Up to £900,000 is also being provided for a Technical Assessment Contractor to independently test and demonstrate SMETER tools developed during the project. In both cases, more information is available by emailing BuiltEnviromentalInnovation@beis.gov.uk and using the title SMETER Innovations Competition or SMETER Technical Assessment Contractor.
Building for 2050
A research project led by AECOM, and announced as part of the Construction Sector Deal, is also gathering evidence from real-time housing developments in Swansea, Bristol and Manchester. The objective is to identify any existing barriers to the wider development of low-cost and low-carbon housing.
This is significant for builders, and also in strategic planning, to increase the UK’s housing stock sustainably both during construction and occupancy. The goal is to test innovative methods of construction. Throughout the project, the researchers will work closely with the householders involved to monitor their views and report progress, findings and analysis. The Government is putting £1.4 million into the work to reduce the environmental impact of housing by 2050.
In context, the Construction Sector Deal unveiled in July 2018 is said to represent more than £600 billion in spending over the next decade, with at least £44 billion included for housing. The caveat the Government adds is that the pace of change and size of opportunity involved calls for a construction sector “that is the best in the world”.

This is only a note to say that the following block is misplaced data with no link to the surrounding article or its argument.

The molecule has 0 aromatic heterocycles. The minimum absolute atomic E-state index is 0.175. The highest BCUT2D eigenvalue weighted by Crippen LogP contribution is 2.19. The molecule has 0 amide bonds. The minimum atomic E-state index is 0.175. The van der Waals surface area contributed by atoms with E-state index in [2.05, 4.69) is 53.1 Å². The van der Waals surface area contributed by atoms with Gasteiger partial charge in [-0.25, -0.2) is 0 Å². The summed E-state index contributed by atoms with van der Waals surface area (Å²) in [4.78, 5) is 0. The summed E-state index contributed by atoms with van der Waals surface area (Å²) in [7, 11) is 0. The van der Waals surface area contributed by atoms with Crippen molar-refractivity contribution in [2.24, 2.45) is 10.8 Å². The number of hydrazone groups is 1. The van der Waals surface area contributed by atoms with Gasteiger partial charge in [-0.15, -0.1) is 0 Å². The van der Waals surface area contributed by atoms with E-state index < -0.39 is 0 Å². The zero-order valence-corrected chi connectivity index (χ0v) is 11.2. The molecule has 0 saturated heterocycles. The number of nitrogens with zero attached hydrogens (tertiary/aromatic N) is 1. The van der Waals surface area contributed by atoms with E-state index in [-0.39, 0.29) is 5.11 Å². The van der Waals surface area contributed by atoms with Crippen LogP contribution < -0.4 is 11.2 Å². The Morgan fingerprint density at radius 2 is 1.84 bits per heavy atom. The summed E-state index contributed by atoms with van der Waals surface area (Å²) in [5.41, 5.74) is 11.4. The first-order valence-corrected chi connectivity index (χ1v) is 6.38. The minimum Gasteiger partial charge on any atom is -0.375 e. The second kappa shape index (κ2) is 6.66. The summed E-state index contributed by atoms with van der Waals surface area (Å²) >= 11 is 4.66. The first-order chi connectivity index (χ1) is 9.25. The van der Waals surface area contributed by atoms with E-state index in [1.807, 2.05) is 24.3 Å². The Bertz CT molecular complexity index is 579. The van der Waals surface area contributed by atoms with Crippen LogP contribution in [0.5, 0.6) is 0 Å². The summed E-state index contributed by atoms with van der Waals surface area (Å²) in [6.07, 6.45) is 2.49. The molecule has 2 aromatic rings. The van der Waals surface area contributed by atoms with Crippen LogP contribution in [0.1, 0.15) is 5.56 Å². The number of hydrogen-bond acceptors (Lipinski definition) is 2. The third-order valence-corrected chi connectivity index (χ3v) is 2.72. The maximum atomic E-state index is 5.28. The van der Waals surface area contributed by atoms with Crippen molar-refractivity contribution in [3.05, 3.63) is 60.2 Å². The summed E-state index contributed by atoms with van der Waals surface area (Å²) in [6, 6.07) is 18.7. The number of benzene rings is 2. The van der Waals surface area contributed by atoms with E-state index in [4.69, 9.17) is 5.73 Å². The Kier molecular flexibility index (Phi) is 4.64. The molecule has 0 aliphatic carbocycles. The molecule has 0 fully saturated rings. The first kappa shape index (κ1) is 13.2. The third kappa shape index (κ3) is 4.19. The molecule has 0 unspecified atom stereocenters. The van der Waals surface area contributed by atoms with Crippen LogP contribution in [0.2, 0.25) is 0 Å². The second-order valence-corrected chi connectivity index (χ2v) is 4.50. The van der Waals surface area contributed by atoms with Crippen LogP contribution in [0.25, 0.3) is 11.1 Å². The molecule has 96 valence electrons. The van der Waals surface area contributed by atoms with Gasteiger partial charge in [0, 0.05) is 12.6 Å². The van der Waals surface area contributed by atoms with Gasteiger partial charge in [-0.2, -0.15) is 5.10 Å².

Low Carbon Heating Technology Innovation and Building Thermal Efficiency Innovation
Two further programmes are working in tandem. The Government has launched a grant scheme — Low Carbon Heating Technology Innovation — to invest up to £10 million in developing technologies that reduce the carbon emissions associated with heating and hot water provision to UK buildings. It has a similar scheme (Building Thermal Efficiency Innovation) to develop technologies and approaches that improve the energy efficiency of existing buildings.
Hydrogen innovation for heating
Although the hydrogen economy has been slow in developing, it is now much closer to becoming a reality. Hydrogen derived from natural gas (methane) is now being produced commercially in the UK for use as a zero-carbon fuel. It will also be needed for fuel cells. In an alternative route, the Institution of Mechanical Engineers (IMechE) lobbied the Government in early May to store hydrogen within the gas grid. The idea here is to make use of spare renewable solar and offshore wind energy produced on very sunny or breezy days to split water into its constituent parts, hydrogen and oxygen. In this model, hydrogen would be mixed safely and burned with North Sea natural gas.